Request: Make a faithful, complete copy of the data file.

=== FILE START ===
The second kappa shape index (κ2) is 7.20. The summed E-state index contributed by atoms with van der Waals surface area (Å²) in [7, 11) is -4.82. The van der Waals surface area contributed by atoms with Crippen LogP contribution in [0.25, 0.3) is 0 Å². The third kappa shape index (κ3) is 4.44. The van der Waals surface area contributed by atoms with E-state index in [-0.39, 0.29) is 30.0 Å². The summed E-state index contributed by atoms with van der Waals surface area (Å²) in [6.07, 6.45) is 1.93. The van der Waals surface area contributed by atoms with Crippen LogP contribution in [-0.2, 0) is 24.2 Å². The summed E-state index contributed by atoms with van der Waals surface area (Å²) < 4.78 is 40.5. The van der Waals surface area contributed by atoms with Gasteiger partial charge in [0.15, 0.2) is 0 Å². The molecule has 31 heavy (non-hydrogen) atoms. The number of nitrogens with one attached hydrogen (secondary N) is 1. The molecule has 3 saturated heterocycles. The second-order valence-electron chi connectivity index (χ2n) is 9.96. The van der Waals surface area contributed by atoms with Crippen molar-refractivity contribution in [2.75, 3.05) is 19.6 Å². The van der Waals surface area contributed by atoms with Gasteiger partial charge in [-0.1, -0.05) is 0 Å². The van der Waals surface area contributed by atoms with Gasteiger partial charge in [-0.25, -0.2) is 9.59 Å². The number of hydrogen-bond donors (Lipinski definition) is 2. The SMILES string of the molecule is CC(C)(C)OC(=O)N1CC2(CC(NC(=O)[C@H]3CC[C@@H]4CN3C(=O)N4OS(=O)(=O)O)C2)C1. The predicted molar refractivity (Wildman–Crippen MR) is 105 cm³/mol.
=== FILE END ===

The second kappa shape index (κ2) is 7.20. The summed E-state index contributed by atoms with van der Waals surface area (Å²) in [7, 11) is -4.82. The van der Waals surface area contributed by atoms with Crippen LogP contribution in [0.25, 0.3) is 0 Å². The third kappa shape index (κ3) is 4.44. The van der Waals surface area contributed by atoms with E-state index in [-0.39, 0.29) is 30.0 Å². The summed E-state index contributed by atoms with van der Waals surface area (Å²) in [6.07, 6.45) is 1.93. The van der Waals surface area contributed by atoms with Crippen LogP contribution in [-0.2, 0) is 24.2 Å². The summed E-state index contributed by atoms with van der Waals surface area (Å²) < 4.78 is 40.5. The van der Waals surface area contributed by atoms with Gasteiger partial charge in [0.15, 0.2) is 0 Å². The molecule has 31 heavy (non-hydrogen) atoms. The number of nitrogens with one attached hydrogen (secondary N) is 1. The molecule has 3 saturated heterocycles. The second-order valence-electron chi connectivity index (χ2n) is 9.96. The van der Waals surface area contributed by atoms with Crippen molar-refractivity contribution in [2.75, 3.05) is 19.6 Å². The van der Waals surface area contributed by atoms with Gasteiger partial charge in [-0.1, -0.05) is 0 Å². The van der Waals surface area contributed by atoms with Gasteiger partial charge in [-0.25, -0.2) is 9.59 Å². The number of hydrogen-bond donors (Lipinski definition) is 2. The SMILES string of the molecule is CC(C)(C)OC(=O)N1CC2(CC(NC(=O)[C@H]3CC[C@@H]4CN3C(=O)N4OS(=O)(=O)O)C2)C1. The predicted molar refractivity (Wildman–Crippen MR) is 105 cm³/mol.